Dose Reduction
The maintenance dose of prasugrel in ISAR-REACT 5 was 10 mg daily, unless patients were ≥ 75 years or weighed ≤ 60 kg in which case a maintenance dose of 5 mg daily was used. It’s worth noting that this dosing is based on a number of pharmacokinetic and pharmacodynamic studies, but very little outcomes data exists.8 Although the exact number of patients receiving prasugrel 5 mg was not disclosed in ISAR-REACT 5, ~15-20% met criteria for this dose. Subgroup analyses of patients ≥ 75 years or ≤ 60 kg did not show benefit of prasugrel over ticagrelor, but given the small subset of patients the data is grossly underpowered. Taken altogether, prasugrel 10 mg should be avoided in older adults (ie, ≥ 75 years) or patients weighing ≤ 60 kg. Clopidogrel, ticagrelor, or prasugrel 5 mg remain reasonable options in these patients.

Medical Management
Prasugrel is not recommended in patients being medically managed for ACS. This data comes from the TRILOGY trial, in which prasugrel did not reduce MACE compared to clopidogrel in patients treated conservatively.2 Interestingly, in ISAR-REACT 5, patients were permitted to continue with a randomly assigned P2Y12 inhibitor (including prasugrel) following angiography even if PCI was not performed (though only ~5% of patients met this criterion). Clopidogrel or ticagrelor remain the preferred P2Y12 inhibitors in patients with ACS being conservatively managed.

Contraindications and Exclusions
Stroke/TIA: A history of stroke or transient ischemic attack is a contraindication for prasugrel use, and thus these patients were excluded from ISAR-REACT 5. This is a Class III recommendation for harm in the current NSTE-ACS guidelines.9

End Stage Renal Disease (ESRD): Patients with ESRD were excluded from ISAR-REACT 5. Because patients with ESRD have underlying platelet dysfunction and a predisposition towards bleeding, more potent P2Y12 inhibitors such as prasugrel or ticagrelor should be used with caution.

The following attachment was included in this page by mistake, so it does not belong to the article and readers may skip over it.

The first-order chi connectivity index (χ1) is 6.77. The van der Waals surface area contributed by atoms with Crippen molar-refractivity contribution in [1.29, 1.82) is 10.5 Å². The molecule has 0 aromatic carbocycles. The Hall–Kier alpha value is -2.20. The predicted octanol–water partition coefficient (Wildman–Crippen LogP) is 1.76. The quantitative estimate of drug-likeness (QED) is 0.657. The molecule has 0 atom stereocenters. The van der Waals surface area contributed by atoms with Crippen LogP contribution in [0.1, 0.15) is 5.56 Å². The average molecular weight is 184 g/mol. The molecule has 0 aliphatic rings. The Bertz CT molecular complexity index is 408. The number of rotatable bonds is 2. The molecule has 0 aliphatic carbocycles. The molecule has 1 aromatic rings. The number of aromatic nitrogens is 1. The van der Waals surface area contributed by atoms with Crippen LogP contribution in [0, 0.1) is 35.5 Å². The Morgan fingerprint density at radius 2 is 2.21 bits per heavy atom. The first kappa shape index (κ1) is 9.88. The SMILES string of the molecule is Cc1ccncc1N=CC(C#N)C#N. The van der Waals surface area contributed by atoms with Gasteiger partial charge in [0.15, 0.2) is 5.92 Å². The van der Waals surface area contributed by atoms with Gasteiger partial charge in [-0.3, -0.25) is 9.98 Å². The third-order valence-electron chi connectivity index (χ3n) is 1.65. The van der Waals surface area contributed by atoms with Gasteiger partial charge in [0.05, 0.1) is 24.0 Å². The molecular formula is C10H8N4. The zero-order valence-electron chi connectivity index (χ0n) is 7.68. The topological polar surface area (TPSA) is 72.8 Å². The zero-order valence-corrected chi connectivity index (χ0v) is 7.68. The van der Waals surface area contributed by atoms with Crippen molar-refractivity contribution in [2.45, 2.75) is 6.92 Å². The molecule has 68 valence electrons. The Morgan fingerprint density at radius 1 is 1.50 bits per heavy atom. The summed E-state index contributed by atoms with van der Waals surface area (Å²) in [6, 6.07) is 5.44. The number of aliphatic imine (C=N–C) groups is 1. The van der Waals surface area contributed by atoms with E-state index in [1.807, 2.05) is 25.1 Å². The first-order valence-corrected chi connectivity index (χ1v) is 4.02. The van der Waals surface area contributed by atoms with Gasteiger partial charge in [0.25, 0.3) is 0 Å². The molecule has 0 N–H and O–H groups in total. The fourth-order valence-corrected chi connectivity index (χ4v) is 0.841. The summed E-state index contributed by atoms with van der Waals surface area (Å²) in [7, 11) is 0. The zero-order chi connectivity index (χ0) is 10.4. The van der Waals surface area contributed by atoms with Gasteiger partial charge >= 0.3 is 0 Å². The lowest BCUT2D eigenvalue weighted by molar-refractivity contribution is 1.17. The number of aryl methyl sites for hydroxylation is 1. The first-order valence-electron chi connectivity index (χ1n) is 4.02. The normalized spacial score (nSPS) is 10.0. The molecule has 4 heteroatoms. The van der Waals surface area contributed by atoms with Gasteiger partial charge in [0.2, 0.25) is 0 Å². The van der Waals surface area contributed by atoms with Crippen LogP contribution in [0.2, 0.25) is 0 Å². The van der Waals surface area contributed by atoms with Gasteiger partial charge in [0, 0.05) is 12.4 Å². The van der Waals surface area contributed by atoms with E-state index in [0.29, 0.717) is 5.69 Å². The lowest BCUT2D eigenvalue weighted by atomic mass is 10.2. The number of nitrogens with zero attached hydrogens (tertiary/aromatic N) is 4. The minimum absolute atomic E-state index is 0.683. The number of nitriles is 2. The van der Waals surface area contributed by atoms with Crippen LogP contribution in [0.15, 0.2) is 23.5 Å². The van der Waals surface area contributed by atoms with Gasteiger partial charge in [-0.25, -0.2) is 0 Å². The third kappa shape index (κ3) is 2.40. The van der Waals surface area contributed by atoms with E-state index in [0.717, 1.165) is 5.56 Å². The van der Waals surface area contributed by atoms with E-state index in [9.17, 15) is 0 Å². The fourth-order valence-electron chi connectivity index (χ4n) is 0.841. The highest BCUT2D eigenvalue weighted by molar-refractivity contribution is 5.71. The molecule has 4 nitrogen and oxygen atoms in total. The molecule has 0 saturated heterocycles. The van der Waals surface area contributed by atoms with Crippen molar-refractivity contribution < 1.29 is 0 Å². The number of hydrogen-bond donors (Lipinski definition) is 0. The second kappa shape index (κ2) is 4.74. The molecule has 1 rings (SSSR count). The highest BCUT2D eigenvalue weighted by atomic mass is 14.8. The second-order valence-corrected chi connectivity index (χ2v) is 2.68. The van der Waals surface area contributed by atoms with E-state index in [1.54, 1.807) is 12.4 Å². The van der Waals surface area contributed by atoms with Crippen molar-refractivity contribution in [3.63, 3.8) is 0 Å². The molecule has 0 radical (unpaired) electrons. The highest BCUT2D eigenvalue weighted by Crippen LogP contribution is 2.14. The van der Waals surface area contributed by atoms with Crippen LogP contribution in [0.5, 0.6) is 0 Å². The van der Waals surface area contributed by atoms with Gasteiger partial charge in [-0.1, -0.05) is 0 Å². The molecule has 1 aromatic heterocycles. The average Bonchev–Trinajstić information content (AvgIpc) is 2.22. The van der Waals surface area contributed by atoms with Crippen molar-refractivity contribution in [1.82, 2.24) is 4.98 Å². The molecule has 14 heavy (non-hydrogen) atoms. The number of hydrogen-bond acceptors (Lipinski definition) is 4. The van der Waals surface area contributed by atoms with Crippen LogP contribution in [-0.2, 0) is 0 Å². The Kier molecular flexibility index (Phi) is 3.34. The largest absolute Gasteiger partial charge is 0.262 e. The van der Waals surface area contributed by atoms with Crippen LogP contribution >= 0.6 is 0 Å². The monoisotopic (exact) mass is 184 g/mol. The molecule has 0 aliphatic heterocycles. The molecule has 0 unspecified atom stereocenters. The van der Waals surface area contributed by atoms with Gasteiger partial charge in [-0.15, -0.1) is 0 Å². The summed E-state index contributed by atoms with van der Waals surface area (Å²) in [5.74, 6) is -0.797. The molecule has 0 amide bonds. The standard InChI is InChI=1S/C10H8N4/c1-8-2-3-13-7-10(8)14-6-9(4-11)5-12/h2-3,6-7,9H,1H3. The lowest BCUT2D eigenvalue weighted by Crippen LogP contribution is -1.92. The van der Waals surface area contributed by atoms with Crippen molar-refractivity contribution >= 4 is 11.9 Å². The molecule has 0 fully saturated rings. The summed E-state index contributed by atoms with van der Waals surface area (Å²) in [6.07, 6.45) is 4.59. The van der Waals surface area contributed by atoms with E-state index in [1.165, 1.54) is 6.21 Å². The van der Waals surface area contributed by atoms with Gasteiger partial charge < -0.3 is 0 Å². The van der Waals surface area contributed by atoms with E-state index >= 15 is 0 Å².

Anticoagulation: Importantly, patients with an indication for anticoagulation were excluded from this trial. Recent trials evaluating anticoagulation plus a P2Y12 inhibitor used almost exclusively clopidogrel, with ~10% using ticagrelor and virtually none using prasugrel (for more information on triple therapy click here). Prasugrel should therefore be used cautiously in patients receiving concurrent anticoagulation.


In light of the results of ISAR-REACT 5, a reflexive increase in prasugrel use is inevitable. While the results will (and should) be scrutinized, it is imperative that we reassess — or at least acknowledge — our biases and focus on judicious application to our patients. Deciding what antiplatelet medication to select, as well as duration, is complex and multifaceted. There is no “one size fits all” approach, highlighting the importance of a patient-centered, interdisciplinary approach to management.

Zachary R. Noel, PharmD, BCCP

Dr. Noel is an assistant professor in the Department of Pharmacy Practice and Science at the University of Maryland School of Pharmacy, and practices as a clinical pharmacy specialist in cardiology at the University of Maryland Medical Center in Baltimore, MD. Follow him on Twitter @ZacNoelCardsRx.


  1. Wallentin L, Becker RC, Budaj A, et al. Ticagrelor versus Clopidogrel in Patients with Acute Coronary Syndromes. N Engl J Med. 2009;361(11):1045-1057. doi:10.1056/NEJMoa0904327
  2. Roe MT, Armstrong PW, Fox KAA, et al. Prasugrel versus Clopidogrel for Acute Coronary Syndromes without Revascularization. N Engl J Med. 2012;367(14):1297-1309. doi:10.1056/NEJMoa1205512
  3. Wiviott SD, Braunwald E, McCabe CH, et al. Prasugrel versus Clopidogrel in Patients with Acute Coronary Syndromes. N Engl J Med. 2007;357(20):2001-2015. doi:10.1056/NEJMoa0706482
  4. Schüpke S, Neumann F-J, Menichelli M, et al. Ticagrelor or Prasugrel in Patients with Acute Coronary Syndromes. N Engl J Med. September 2019:NEJMoa1908973. doi:10.1056/NEJMoa1908973
  5. Prasugrel.
  6. Valgimigli M, Bueno H, Byrne RA, et al. 2017 ESC focused update on dual antiplatelet therapy in coronary artery disease developed in collaboration with EACTS. Eur Heart J. 2018;39(3):213-260. doi:10.1093/eurheartj/ehx419
  7. Montalescot G, Bolognese L, Dudek D, et al. Pretreatment with Prasugrel in Non–ST-Segment Elevation Acute Coronary Syndromes. N Engl J Med. 2013;369(11):999-1010. doi:10.1056/NEJMoa1308075
  8. Jakubowski JA, Erlinge D, Alexopoulos D, et al. The Rationale for and Clinical Pharmacology of Prasugrel 5 mg. Am J Cardiovasc Drugs. 2017;17(2):109-121. doi:10.1007/s40256-016-0202-3
  9. Amsterdam EA, Wenger NK, Brindis RG, et al. 2014 AHA/ACC Guideline for the Management of Patients With Non–ST-Elevation Acute Coronary Syndromes: A Report of the American College of Cardiology/American Heart Association Task Force on Practice Guidelines. Circulation. 2014;130(25). doi:10.1161/CIR.0000000000000134


A Tough Pill to Swallow: Clinical Application of Prasugrel in Patients with ACS